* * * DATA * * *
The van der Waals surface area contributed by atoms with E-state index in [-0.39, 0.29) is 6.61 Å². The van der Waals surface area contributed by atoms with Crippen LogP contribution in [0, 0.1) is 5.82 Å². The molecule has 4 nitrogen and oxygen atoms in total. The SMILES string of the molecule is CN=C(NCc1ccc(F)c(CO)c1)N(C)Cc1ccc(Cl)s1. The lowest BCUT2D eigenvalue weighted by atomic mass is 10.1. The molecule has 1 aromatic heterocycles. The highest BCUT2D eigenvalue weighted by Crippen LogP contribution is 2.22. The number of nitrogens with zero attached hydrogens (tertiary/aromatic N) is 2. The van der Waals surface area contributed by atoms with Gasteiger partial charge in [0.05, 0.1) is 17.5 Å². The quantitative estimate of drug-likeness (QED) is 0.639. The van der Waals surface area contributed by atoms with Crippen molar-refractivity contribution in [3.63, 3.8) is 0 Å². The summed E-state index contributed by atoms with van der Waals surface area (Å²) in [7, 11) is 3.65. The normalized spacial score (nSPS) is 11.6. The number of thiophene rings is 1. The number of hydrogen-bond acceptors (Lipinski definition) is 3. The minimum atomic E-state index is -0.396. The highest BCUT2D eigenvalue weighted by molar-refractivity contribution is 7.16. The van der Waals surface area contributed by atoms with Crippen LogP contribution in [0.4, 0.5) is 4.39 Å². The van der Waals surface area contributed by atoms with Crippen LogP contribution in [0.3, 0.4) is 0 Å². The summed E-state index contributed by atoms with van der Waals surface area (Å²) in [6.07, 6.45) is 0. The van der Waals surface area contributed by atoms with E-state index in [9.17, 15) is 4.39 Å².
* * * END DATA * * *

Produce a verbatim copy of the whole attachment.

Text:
The van der Waals surface area contributed by atoms with E-state index in [-0.39, 0.29) is 6.61 Å². The van der Waals surface area contributed by atoms with Crippen LogP contribution in [0, 0.1) is 5.82 Å². The molecule has 4 nitrogen and oxygen atoms in total. The SMILES string of the molecule is CN=C(NCc1ccc(F)c(CO)c1)N(C)Cc1ccc(Cl)s1. The lowest BCUT2D eigenvalue weighted by atomic mass is 10.1. The molecule has 1 aromatic heterocycles. The highest BCUT2D eigenvalue weighted by Crippen LogP contribution is 2.22. The number of nitrogens with zero attached hydrogens (tertiary/aromatic N) is 2. The van der Waals surface area contributed by atoms with Gasteiger partial charge in [0.05, 0.1) is 17.5 Å². The quantitative estimate of drug-likeness (QED) is 0.639. The van der Waals surface area contributed by atoms with Crippen molar-refractivity contribution in [3.63, 3.8) is 0 Å². The summed E-state index contributed by atoms with van der Waals surface area (Å²) in [7, 11) is 3.65. The normalized spacial score (nSPS) is 11.6. The number of thiophene rings is 1. The number of hydrogen-bond acceptors (Lipinski definition) is 3. The minimum atomic E-state index is -0.396. The highest BCUT2D eigenvalue weighted by molar-refractivity contribution is 7.16. The van der Waals surface area contributed by atoms with Crippen LogP contribution in [0.4, 0.5) is 4.39 Å². The van der Waals surface area contributed by atoms with Crippen LogP contribution in [0.3, 0.4) is 0 Å². The summed E-state index contributed by atoms with van der Waals surface area (Å²) in [6.07, 6.45) is 0. The van der Waals surface area contributed by atoms with E-state index in [9.17, 15) is 4.39 Å².